Tuesday 22 January 1918 We Lost 241

by greatwarliveslost

Kenneth Ferguson Arnold Wallis

80 Squadron arrives in France.  It is equipped with Sopwith Camels and is destined to spend much of its operational life carrying out the dangerous tasks of strafing and low bombing.  As a headquarters unit it will be constantly moved about the front, taking part in nearly every great battle of 1918.  For this it will pay dearly in casualties.

The Royal Naval Air Service aircraft at Mudros are most commonly occupied with routine anti-submarine patrols and reconnaissance.  However on this day all available aircraft of 2 (Naval) Wing are hurriedly drawn to the island, including several Greek pilots and their aircraft and attacks are commenced on the Goeben and Breslau.  Two Sopwith Baby seaplanes allotted to this work are attacked by enemy seaplanes and one Royal Naval Air Service crew is shot down in flames.  One British airplane drops a bomb on Goeben making a direct hit amidships, and volume of steam and smoke appear directly afterwards from the ship.  In a raid tonight three small airplanes drop more bombs on the Goeben doing minor damage.  One pilot on his return flight lands midway between Lemnos and Imbros, owing to engine trouble.  On gliding to the surface six shots are fired at his machine, apparently by a submarine, when at a height of approximately six hundred feet, though he is not attacked when in the water.

Flight Commander Guy William Price DSC (Royal Naval Air Service) will be awarded a bar to the Distinguished Service Cross for consistency and determination in attacking enemy aircraft, often in superior numbers. Today, when on offensive patrol, he observes seven Albatross scouts.  He dives and fires into one of the enemy aircraft, which stalls, side slips, and eventually falls over on its back, disappearing through a thick back of clouds and is observed by other of our machines to fall completely out of control.  He will be killed while strafing enemy positions on 18 February at age 22 as a 12-victory ace. Two British aircraft are lost behind enemy lines on the Western Front.  In the first both pilot and observer die of wounds received, while in the second the pilot is taken prisoner.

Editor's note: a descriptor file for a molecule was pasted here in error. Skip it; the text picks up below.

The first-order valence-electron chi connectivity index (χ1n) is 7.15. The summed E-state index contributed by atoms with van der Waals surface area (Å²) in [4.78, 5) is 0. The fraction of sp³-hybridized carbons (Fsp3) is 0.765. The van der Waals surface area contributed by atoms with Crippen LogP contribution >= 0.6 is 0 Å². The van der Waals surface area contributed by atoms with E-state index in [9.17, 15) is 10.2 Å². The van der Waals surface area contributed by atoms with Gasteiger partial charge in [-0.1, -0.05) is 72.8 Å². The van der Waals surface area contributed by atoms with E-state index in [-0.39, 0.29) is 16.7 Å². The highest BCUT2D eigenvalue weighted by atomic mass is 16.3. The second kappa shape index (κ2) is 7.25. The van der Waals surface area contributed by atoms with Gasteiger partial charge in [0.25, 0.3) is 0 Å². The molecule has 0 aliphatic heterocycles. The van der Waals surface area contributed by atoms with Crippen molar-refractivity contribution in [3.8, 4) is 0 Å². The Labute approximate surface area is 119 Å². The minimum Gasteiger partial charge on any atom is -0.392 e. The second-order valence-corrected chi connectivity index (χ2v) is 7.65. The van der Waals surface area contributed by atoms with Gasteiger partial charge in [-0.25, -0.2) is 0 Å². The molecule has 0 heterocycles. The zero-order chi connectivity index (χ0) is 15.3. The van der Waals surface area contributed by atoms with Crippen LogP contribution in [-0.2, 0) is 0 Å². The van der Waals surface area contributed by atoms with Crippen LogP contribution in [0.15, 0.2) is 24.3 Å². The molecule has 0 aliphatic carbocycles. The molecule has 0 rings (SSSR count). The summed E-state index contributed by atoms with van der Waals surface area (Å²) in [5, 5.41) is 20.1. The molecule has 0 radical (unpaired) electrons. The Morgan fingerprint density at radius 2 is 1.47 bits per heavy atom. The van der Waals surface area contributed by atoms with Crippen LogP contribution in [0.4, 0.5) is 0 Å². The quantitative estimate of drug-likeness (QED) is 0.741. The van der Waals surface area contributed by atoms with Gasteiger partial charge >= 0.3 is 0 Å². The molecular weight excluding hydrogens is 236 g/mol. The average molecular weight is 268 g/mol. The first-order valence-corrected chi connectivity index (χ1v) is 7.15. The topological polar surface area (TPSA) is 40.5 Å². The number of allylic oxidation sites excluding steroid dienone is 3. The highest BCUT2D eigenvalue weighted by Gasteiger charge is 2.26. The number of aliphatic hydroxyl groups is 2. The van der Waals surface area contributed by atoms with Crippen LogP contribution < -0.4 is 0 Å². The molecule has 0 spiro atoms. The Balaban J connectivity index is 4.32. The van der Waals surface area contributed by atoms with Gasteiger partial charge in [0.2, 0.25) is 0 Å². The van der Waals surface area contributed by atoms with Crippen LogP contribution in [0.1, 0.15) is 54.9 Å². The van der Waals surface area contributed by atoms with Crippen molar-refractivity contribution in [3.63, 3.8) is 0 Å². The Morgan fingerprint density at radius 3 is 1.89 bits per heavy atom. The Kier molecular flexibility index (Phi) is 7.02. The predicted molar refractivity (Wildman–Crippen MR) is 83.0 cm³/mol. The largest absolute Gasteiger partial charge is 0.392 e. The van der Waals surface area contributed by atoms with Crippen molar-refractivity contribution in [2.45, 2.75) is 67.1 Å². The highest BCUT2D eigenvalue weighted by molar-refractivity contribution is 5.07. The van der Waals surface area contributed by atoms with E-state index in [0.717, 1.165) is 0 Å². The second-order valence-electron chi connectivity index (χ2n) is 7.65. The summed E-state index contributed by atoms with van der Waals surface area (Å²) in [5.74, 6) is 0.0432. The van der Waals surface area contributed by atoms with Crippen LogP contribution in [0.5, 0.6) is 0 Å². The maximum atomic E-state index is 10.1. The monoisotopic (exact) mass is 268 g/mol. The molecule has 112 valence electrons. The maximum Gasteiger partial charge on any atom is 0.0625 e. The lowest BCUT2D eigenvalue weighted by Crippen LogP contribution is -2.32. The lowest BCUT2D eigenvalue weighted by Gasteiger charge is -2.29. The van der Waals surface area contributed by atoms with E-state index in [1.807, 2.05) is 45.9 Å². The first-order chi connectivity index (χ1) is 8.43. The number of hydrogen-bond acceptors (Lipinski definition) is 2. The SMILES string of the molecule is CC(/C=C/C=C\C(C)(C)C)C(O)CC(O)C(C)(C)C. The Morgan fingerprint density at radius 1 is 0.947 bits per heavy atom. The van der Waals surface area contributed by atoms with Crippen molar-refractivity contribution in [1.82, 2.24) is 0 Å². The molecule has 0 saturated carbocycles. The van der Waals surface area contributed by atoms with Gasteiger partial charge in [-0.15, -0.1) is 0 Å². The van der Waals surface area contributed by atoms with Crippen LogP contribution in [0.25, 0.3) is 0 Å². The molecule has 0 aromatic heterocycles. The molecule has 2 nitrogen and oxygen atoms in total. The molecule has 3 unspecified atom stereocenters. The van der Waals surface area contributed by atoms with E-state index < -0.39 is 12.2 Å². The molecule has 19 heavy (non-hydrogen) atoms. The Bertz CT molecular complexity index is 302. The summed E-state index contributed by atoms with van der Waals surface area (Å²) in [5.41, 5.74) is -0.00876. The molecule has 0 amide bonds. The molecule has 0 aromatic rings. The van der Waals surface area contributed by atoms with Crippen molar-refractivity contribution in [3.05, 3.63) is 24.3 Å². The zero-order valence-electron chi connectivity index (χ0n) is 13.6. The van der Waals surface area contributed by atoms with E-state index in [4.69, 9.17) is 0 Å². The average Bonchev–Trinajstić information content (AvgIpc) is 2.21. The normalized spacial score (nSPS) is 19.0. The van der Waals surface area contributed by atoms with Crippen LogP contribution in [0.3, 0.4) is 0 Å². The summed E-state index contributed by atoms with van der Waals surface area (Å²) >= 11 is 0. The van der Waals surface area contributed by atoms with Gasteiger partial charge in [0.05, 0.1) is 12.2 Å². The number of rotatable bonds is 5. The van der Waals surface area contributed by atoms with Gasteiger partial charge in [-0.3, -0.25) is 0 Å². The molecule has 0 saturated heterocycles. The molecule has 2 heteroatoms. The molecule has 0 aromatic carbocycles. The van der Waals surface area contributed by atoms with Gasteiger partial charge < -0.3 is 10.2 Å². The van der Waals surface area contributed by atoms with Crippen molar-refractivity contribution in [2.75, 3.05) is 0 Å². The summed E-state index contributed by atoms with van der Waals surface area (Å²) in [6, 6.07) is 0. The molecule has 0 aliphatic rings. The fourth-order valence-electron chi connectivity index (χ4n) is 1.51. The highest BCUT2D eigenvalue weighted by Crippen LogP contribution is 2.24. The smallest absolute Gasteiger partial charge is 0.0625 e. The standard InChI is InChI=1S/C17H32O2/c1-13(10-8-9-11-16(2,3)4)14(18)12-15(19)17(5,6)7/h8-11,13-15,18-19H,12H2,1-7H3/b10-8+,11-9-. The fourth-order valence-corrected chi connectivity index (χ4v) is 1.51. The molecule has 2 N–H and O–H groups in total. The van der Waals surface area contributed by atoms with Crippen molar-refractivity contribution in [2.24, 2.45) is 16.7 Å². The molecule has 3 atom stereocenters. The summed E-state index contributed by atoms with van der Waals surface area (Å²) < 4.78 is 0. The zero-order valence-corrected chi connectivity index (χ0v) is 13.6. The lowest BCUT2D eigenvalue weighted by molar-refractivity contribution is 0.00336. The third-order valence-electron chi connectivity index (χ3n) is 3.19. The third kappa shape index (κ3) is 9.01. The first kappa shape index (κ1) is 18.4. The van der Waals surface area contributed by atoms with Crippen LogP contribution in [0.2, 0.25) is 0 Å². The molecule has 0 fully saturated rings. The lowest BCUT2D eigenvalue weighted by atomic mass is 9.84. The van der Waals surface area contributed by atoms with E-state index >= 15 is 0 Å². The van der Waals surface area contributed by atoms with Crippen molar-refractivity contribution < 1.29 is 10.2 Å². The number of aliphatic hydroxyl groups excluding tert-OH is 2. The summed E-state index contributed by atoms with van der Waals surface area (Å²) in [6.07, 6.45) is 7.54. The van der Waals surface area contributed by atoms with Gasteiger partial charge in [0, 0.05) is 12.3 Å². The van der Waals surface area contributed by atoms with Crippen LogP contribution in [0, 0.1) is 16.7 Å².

Today’s highlighted casualties include:

  • Lieutenant Kenneth Ferguson Arnold Wallis (HMS Vincent, Royal Navy) dies at home at age 26. He fought at Jutland and was Captain Cadet at Osborne and Dartmouth where he won the first prize in the Cadets bayonet competition at the Royal Navy & Marines Tournament in 1911.